Freeman testified that when he approached the young lady to whom Baker was speaking, Baker was “pulling on her and she was trying to tell him to leave.” Freeman claimed that Baker began cursing at him and threatened to blow his brains out. According to Freeman, Baker then reached inside his pants “like he was reaching for a gun․ So I fired a shot up in the air and told him to take his hand out his pants. He was like you just better get away. So I shot down at the ground.” Freeman testified that when he shot at the ground, “you could see the dust. I know he wasn't hit.” Freeman claimed Baker walked off and fired two shots “and that's when I started walking.”
1. OCGA § 16-5-21(a)(2) provides that aggravated assault is committed when a person assaults “[w]ith a deadly weapon or with any ․ instrument which, when used offensively against a person, is likely to or actually does [cause] serious bodily injury.” As Freeman correctly notes, the crime requires proof of only a general intent to injure.3 General intent to injure may be proven by circumstantial evidence and is a question of fact for the jury to decide.4 Contrary to Freeman's argument, the evidence presented at trial was more than sufficient for the jury to find this essential element of the crime beyond a reasonable doubt.
2. On recross-examination, defense counsel asked Baker whether he was right-handed or left-handed. The state objected, arguing that the question was outside the scope of redirect examination. The court sustained the objection. Counsel thanked the court, did not except to the ruling, and did not argue the relevance of the testimony. Appellate counsel concedes that the question exceeded the scope of redirect examination and that defense counsel overlooked it while cross-examining Baker. “The trial court has discretion to limit the scope of recross-examination, which is not intended for the introduction of new matter.” 5 In the instant case, we conclude that the trial court did not abuse its discretion by prohibiting the question as beyond the scope of redirect. Moreover, having failed to make any exception to this ruling, Freeman has waived his right to object to the ruling on appeal.6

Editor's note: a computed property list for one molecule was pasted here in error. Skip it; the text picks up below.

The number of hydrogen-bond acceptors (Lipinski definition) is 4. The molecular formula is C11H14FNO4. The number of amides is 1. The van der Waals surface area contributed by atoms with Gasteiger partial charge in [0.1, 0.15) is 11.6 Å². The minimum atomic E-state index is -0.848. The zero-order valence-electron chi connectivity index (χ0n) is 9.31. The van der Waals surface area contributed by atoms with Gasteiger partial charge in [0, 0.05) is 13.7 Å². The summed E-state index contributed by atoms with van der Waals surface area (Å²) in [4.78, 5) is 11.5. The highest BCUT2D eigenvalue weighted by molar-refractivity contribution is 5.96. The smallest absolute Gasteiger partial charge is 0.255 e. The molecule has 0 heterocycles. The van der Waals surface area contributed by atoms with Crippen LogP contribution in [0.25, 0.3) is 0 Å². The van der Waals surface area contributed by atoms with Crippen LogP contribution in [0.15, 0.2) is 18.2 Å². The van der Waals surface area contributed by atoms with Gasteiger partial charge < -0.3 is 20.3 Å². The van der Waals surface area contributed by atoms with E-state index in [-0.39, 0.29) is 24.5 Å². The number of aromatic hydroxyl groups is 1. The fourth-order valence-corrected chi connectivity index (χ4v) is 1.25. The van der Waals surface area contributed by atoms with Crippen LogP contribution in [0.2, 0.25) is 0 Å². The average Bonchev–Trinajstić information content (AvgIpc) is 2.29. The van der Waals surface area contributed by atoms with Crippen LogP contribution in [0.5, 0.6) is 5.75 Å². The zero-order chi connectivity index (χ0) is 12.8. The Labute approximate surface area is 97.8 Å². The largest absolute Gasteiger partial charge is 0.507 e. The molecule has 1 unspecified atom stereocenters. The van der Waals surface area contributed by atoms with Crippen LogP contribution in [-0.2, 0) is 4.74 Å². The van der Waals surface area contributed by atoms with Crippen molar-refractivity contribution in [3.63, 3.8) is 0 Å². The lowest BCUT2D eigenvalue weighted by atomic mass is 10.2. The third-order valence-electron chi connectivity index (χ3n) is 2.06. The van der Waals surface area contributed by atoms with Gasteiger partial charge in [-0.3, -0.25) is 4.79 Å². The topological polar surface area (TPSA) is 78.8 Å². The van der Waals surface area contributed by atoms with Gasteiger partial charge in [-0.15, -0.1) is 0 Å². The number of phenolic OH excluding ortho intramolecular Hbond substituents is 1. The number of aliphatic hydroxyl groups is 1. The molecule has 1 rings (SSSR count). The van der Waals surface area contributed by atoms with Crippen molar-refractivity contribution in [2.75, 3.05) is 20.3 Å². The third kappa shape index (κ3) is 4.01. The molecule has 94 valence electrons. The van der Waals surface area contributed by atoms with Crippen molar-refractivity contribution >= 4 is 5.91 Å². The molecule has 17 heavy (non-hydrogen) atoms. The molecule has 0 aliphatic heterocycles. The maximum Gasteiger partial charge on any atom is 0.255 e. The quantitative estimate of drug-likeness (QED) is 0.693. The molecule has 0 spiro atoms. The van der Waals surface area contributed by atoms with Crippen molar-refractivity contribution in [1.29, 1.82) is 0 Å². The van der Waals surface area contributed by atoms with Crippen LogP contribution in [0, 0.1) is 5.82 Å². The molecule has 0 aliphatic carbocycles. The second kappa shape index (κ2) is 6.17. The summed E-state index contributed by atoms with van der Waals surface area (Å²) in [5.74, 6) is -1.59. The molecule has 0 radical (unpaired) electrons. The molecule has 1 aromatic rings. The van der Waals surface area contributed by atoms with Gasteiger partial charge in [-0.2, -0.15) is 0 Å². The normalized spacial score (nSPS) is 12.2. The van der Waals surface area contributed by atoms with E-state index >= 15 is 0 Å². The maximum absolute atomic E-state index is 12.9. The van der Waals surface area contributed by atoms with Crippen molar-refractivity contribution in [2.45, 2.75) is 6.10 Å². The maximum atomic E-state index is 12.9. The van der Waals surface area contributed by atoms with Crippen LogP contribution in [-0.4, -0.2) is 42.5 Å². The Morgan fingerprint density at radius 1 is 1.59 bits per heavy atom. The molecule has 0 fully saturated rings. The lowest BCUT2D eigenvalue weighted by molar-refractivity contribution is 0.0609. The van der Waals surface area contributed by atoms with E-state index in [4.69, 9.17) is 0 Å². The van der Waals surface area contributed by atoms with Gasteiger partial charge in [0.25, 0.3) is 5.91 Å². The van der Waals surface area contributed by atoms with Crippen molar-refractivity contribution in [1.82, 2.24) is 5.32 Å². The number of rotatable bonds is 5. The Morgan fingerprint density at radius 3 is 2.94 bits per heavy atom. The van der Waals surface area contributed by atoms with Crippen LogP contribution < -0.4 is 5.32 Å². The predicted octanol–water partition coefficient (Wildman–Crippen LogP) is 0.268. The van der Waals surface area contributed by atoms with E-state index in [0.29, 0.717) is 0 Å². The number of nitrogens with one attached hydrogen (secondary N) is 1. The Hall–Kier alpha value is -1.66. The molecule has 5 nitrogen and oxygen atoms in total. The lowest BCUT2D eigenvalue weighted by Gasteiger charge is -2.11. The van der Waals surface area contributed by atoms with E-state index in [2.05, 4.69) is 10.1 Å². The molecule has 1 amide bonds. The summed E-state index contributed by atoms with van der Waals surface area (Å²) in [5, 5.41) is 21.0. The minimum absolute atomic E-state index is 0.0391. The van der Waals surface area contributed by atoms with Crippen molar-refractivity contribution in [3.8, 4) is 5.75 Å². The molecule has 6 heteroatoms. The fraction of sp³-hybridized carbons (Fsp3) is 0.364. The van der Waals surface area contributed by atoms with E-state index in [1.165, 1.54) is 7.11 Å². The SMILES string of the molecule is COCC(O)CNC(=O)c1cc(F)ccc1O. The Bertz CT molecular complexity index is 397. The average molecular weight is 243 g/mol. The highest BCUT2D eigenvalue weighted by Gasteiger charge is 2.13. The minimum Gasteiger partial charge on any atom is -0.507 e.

3. Finally, Freeman argues that the trial court erred in refusing his oral request to charge the jury on reckless conduct as a lesser included offense. “Absent a written request for a charge on a lesser included offense, made at or before the close of the evidence, the failure to so charge is not error. State v. Stonaker, 236 Ga. 1, 222 S.E.2d 354 (1976).” 7 This enumeration is meritless.
1. Grant v. State, 248 Ga.App. 203(1), 546 S.E.2d 339 (2001), citing Kovacs v. State, 227 Ga.App. 870-871(1), 490 S.E.2d 539 (1997).
2. Jackson v. Virginia, 443 U.S. 307, 99 S.Ct. 2781, 61 L.Ed.2d 560 (1979).
3. Cline v. State, 199 Ga.App. 532, 533(2), 405 S.E.2d 524 (1991).
5. Scott v. State, 227 Ga.App. 900, 902(4)(d), 490 S.E.2d 208 (1997).
6. Gober v. State, 249 Ga.App. 168, 173(3), 547 S.E.2d 656 (2001).
7. Howe v. State, 250 Ga. 811, 813(2), 301 S.E.2d 280 (1983).
ANDREWS, P.J., and PHIPPS, J., concur.